KEINIKU Vs. SALES TAX INSPECTOR
LAWS(KER)-2003-3-77
HIGH COURT OF KERALA
Decided on March 10,2003

KEINIKU Appellant
VERSUS
SALES TAX INSPECTOR Respondents

JUDGEMENT

P. R. RAMAN, J. - (1.) A common question is raised in these two original petitions. Hence, these original petitions are disposed of by common judgment. The facts relating to O. P. No. 5080 of 2003 are stated thus The petitioner is doing business in chicken and fish at the Municipal Market, Mahe and having registration certificate issued under the Pondichery General Sales Tax Act, 1967 as well as under the Central Sales Tax, 1956 Act by the Commercial Taxes Officer, Mahe, Exhibits P1 and P2 are the certificates produced for evidence thereof. The petitioner is purchasing live chicken from Tamil Nadu for the business transaction and facing huge difficulties as the check-post authorities are either failed to issued transit pass as provided under section 30b of the Kerala General Sales Tax Act, 1963 read with rule 35b of the Kerala General Sales Tax Rules, 1963 he has approached this Court (sic ).
(2.) THE petitioner submits that business is started recently with an expectation of high turnover for which the petitioner had acquired two stalls at the Municipal Market at Mahe. To have large-scale business it is necessary to sell chicken for a moderate price for which it is necessary to depend the hatcheries at Tamil Nadu and the goods are to be transported through the State of Kerala. Originally there was no difficulty in getting the transit pass from the officer-in-charge of the first check-post entry. He has produced exhibit P3 original and duplicate transit pass as obtained from the Officer-in-charge of the first check-post before he exits. But on December 6, 2003 when a consignment transported through Truck No. KL 9c 2598, the same was detained by the first respondent and issued notice under section 29a (2 ). Exhibit P4 is a true copy of the said notice. THE petitioner was directed to pay an amount of Rs. 6,040 as entry tax and Rs. 13, 892 as security deposit. THE reasons stated in exhibit P4 is as follows :- " THE goods is transported to Mahe from Coimbatore (Pondichery ). Mahe is a small union Territory with an area of below 7 square kilometer. Today two loads of live chicken is also transported to the same place. Hence the consumption of the heavy quantity of live chicken in the State is suspicious. Also suspected that the goods transported to Mahe is also using for selling around Mahe in Kerala State. In the circumstances of permitted to transport two loads of live chicken to Mahe, the load under transport is suspected (sic ). Hence, bona fides of transport, genuineness of the document and thereby attempt at evasion of tax is suspected and the value of the goods is estimated Rs. 75,500 including freight. " According to the petitioner, since he was forced to pay the amount as otherwise by keeping the vehicle there, the entire chicken would die causing great loss. Exhibit P5 is the receipt for payment of the amount. The petitioner pointed out the difficulties to the third respondent and requested to give necessary instructions to the check-post authorities. Exhibit P6 is a copy of letter addressed to the Inspecting Assistant Commissioner, Chittoor, Palakkad wherein the petitioner has requested to give necessary direction to the Gopalapuram check-post authority to issue the transit pass to their vehicles without delay and to refund the amount paid on February 6, 2003. But nothing is done in the matter. The petitioner prays for a direction to the respondents to issue transit pass to him on entry of the goods without any undue delay, to refund the amount paid by him as per exhibit P5 and to declare that the first respondent acted beyond his authority by issuing exhibit P4. The petitioner in O. P. No. 7047 of 2003 is also similarly situated person. He has prayed for quash exhibits P9 and P10 notices produced in this case by which the goods were detained and also for appropriate direction to issue transit pass as provided under section 30b.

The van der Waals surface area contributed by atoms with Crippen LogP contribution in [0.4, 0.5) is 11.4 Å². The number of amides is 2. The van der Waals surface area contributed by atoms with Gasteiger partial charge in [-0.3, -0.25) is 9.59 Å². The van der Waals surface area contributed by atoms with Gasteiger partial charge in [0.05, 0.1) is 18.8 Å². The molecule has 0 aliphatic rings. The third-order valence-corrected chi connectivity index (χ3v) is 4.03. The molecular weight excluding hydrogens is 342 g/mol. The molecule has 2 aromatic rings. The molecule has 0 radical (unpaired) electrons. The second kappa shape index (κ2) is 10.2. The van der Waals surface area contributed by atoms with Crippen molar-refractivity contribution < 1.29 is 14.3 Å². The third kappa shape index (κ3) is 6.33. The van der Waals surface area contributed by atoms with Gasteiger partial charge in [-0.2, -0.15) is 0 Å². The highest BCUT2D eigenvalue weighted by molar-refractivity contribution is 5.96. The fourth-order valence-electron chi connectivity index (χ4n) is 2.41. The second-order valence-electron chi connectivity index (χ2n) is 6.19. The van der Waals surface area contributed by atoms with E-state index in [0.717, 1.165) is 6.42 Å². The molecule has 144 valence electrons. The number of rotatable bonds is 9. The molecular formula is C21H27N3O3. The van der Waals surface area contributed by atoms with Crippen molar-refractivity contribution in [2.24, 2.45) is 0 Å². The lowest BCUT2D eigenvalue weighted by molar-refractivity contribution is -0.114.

(3.) ADMITTEDLY no tax will be leviable merely because the goods enters the State en route to another State in transit. Unless the seller purchases the goods within the State there is no liability to pay sales tax. However, in order to ensure that goods entering the State en route to another State in transit are not sold within the State evading tax liability provisions have been made to safeguard the interest of the Revenue. As per section 30b, when a vehicle or vessel carrying goods from outside the State and bound for any place outside the State passes through the State, the owner or driver or person-in-charge of such vehicle or vessel shall obtain a transit pass in the prescribed form for such goods from the officer-in-charge of the first check-post after his entry into the State and deliver it to the officer-in-charge of the last check-post before his exit from the State and on failure to deliver the transit pass for such goods referred to in sub-section (1) to the last check-post, it would be presumed that such goods which are liable to tax under this Act have been delivered within the State for sale. As per proviso to sub-section (2) of section 30b, if the goods carried by such vehicle or vessel, after entering the State, are transported outside the State by any other vehicle or conveyance, the onus of proving that goods have actually moved out of the State, shall be on the owner or driver or person-in-charge of the vehicle or the vessel, as the case may be and where it is presumed under sub-section (2) that the goods carried in a vehicle or vessel have been delivered within the State for sale by the owner or driver or person-in-charge of the vehicle or vessel, such person shall be jointly or severally liable to pay tax which shall be assessed and recovered in accordance with the relevant provisions of the Act. As per sub-section (4), where any person consigns any goods or transports any goods from another State into the State and where the particulars furnished in the declaration prescribed in clause (b) of sub-section (2) of section 29 are false or the consignee or purchaser stated therein is found to be bogus or non-existent or is not traceable or denies such purchase, it shall, unless it is proved otherwise that the particulars furnished in the declaration are true, it will be presumed that such goods which are liable to tax under this Act have been sold in the State by the consignor or the owner as the case may be. On a reading of the above provision, it can be seen that only when the goods actually sold or presumed to have been sold, the event of tax liability arises. It is true that in a case where the owner or driver fails to deliver the transit pass in the last check-post it will be presumed that the goods have been sold within the State. Likewise, if the declaration prescribed in clause (b) of sub-section (2) of section 29 is found to be false or bogus then also a presumption will arise that the goods have been sold within the State. It can be seen from exhibit P4 notice that none of the circumstances has arisen in the present case. On the other hand, the petitioner was not given a transit pass in spite of his request and he has expressed his difficulties in the matter when a presumption of tax liability arose and for non-production of the delivery pass at the last check-post. It is also mandatory that such passes are issued at the first check-post so that the consignees who pass through the State en route are not made liable to pay any tax as it is beyond the scope of the State Legislature to impose tax on goods, merely because it passes en route to another State. Therefore, unless in a cases where the presumption arises under sub-section (2) of section 30b or sub-section (4) of section 30b or in a case where after entering the State the goods are transported through another vehicle without satisfactory proof that the goods have actually moved out of the State, the authorities can impose tax. Exhibit P4 clearly shows that it was on a mere suspicion that tax is imposed on the petitioner. Exhibit P4 stated that hence the consumption of the heavy quantity of live chicken in the State is suspicious. Also suspected that the goods, transported to Mahe is also used for selling around Mahe in Kerala State. A mere suspicion without any foundation cannot be a ground for imposing a tax which otherwise not liable to be paid. When a consignee is entitled to get a transit pass at the first check-post so as to produce the same at the last check-post before entering the State and failure to produce the same at the exit check-post which will attract tax, the grievance expressed by the petitioner is genuine. In this connection rule 35b of the Kerala General Sales Tax Rules provides that every transit pass issued under section 30b shall be in form 27 "c". Therefore, whenever a consignee enters the State en route to another State he is entitled to be issued a transit pass as contemplated under rule 35b, refusal to give such a pass as entailed on him and imposing tax on some suspicion without complying with the provisions is certainly illegal. In the circumstances, I declare that as contemplated under section 30b of the Kerala General Sales Tax Act, 1963 when a vehicle or vessel carrying goods from any place outside the State and bound for any place outside the State passes through the State, the owner or driver or person-in-charge of such vehicle is entitled to obtain transit pass in the prescribed form for such goods from the officer-in-charge of the first check-post after his entry into the State and such pass shall be issued so as to enable the owner or driver or person-in-charge of such vehicle to deliver the same to the officer-in-charge of the last check-post. Refusal to give such transit pass at the same time imposing tax liability merely on suspicion as is now raised in exhibit P4 is unwarranted.;